Germany and Italy have reportedly both told gas companies they can keep buying Russian gas by opening ruble accounts in Moscow. It comes after the Kremlin told “unfriendly” countries they had until March 31 to pay for Russian gas in rubles or else face a supply cut. He made clear European nations should open up ruble accounts in Russian banks or Moscow would terminate its gas contracts.
But Commission President Ursula von der Leyen warned against this, arguing it would undermine sanctions targeted at Russian banks.
Now, Germany and Italy have reportedly been told they could still open ruble accounts without breaching sanctions after discussions with the EU.
Brussels has now given two sets of written guidance on how to buy Russian gas without breaching sanctions.
But EU officials are still reportedly advising firms not to open ruble accounts with Gazprombank after a closed-door meeting, Euractiv reports.
EU diplomats are also said to be concerned this risks sparking division within the bloc.
One diplomat said: “One has the impression that it leaves the door open for business as usual.”
The diplomat added that splits within the EU could start to form if some companies open ruble accounts while others do not.
Other diplomats believe the bloc is being purposefully ambiguous “to create just enough room for all the different interpretations”.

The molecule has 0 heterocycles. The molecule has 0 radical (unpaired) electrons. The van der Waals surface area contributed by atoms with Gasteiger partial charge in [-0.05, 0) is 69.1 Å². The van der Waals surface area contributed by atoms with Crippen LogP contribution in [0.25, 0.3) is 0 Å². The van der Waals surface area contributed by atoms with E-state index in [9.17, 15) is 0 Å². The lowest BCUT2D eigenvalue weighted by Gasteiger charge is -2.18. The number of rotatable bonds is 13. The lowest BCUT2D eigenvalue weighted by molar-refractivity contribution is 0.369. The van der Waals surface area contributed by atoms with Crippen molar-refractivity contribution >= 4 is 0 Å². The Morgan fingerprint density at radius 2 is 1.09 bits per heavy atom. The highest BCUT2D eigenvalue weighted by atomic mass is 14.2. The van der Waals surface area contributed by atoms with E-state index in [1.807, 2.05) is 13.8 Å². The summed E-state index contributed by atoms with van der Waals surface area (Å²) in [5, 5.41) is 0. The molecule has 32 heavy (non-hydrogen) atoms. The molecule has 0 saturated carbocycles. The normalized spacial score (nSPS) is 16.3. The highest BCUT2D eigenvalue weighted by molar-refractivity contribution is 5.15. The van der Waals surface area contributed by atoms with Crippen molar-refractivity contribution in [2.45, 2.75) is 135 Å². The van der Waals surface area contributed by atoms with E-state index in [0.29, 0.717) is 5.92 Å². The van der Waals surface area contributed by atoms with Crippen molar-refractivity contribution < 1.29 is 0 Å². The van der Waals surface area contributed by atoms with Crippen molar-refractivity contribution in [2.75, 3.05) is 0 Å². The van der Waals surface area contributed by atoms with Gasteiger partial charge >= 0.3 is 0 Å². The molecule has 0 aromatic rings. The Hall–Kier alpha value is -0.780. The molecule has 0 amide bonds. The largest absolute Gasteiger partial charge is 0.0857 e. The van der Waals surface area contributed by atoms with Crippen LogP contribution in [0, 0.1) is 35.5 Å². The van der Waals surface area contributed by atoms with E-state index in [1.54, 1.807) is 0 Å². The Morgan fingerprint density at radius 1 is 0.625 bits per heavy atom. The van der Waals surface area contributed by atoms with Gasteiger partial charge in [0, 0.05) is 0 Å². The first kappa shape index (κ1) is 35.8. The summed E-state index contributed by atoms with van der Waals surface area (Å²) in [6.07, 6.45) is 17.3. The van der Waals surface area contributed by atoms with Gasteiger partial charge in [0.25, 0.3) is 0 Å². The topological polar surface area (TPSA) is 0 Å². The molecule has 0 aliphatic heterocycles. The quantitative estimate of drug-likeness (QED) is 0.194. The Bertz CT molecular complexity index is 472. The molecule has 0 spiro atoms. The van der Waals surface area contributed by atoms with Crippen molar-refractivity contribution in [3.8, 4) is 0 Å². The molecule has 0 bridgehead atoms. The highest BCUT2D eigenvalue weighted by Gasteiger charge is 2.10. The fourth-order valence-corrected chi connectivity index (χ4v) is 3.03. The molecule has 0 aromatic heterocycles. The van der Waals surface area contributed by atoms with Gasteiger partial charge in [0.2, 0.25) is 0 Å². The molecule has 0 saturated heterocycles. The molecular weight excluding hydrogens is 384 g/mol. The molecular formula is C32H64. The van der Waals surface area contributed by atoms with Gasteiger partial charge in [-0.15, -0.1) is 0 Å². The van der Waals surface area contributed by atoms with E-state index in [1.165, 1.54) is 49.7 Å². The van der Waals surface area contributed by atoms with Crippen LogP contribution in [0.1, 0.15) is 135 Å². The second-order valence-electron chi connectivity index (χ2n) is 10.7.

But a Commission spokesman said on Thursday it was not “advisable” for companies to open ruble accounts.
But this would likely still merit a supply cut from Putin, who has threatened to rip up gas contracts if purchases are not made in the Russian currency.
An Italian gas company, Eni, has already appeared to cave to Moscow’s request and opened two accounts, one in euros and one in rubles.
Belgium MEP Guy Verhofstadt unleashed his fury at the bloc for letting this happen on its watch.
He tweeted: “We’ll buy his oil.
“We’ll find a fix to buy his gas with rubles.
“We’ll not touch his cronies too much. Let’s hope brave Ukraine stops Putin soon because we certainly won’t.”
But Eni claimed it took the decision to ensure that its next payment for Russian gas due in the “next few days” gets accepted by Russia.
It comes after Putin proved he would stick to his word when he temporarily cut off pipeline gas to Bulgaria and Poland after the two nations refused to pay in rubles.
Warsaw’s Commissioner for Strategic Energy Infrastructure Piotr Naimski said: “We will not pay.
“Various possibilities and risks are being considered and we’re prepared for them.
“If it is necessary, and if such a decision is made, we’re able to cut ourselves off from the gas supplies at a moment’s notice, and we’re ready for Russian actions, including an interruption in supplies.”